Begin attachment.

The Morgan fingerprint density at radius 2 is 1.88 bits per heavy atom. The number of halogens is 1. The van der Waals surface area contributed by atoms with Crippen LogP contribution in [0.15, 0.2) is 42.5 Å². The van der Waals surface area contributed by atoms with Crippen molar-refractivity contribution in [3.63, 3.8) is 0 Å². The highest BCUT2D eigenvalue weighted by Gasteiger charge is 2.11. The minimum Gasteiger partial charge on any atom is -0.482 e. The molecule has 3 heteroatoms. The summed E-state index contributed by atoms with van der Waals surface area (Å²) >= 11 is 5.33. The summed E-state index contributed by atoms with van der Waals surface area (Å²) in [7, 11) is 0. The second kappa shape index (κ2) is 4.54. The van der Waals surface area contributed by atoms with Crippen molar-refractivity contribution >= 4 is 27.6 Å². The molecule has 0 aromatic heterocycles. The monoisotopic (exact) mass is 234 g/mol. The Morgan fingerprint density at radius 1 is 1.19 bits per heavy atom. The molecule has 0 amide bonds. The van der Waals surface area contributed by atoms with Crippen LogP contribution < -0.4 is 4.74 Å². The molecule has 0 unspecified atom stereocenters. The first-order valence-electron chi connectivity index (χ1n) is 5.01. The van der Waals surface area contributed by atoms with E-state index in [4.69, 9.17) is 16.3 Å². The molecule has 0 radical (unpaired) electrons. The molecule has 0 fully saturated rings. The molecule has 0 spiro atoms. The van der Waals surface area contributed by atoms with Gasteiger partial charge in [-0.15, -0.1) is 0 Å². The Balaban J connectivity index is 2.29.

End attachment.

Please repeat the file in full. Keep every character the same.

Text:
The Morgan fingerprint density at radius 2 is 1.88 bits per heavy atom. The number of halogens is 1. The van der Waals surface area contributed by atoms with Crippen LogP contribution in [0.15, 0.2) is 42.5 Å². The van der Waals surface area contributed by atoms with Crippen molar-refractivity contribution in [3.63, 3.8) is 0 Å². The highest BCUT2D eigenvalue weighted by Gasteiger charge is 2.11. The minimum Gasteiger partial charge on any atom is -0.482 e. The molecule has 3 heteroatoms. The summed E-state index contributed by atoms with van der Waals surface area (Å²) >= 11 is 5.33. The summed E-state index contributed by atoms with van der Waals surface area (Å²) in [7, 11) is 0. The second kappa shape index (κ2) is 4.54. The van der Waals surface area contributed by atoms with Crippen molar-refractivity contribution >= 4 is 27.6 Å². The molecule has 0 aromatic heterocycles. The monoisotopic (exact) mass is 234 g/mol. The Morgan fingerprint density at radius 1 is 1.19 bits per heavy atom. The molecule has 0 amide bonds. The van der Waals surface area contributed by atoms with Crippen LogP contribution < -0.4 is 4.74 Å². The molecule has 0 unspecified atom stereocenters. The first-order valence-electron chi connectivity index (χ1n) is 5.01. The van der Waals surface area contributed by atoms with E-state index in [4.69, 9.17) is 16.3 Å². The molecule has 0 radical (unpaired) electrons. The molecule has 0 fully saturated rings. The molecule has 0 spiro atoms. The van der Waals surface area contributed by atoms with Gasteiger partial charge in [-0.15, -0.1) is 0 Å². The Balaban J connectivity index is 2.29.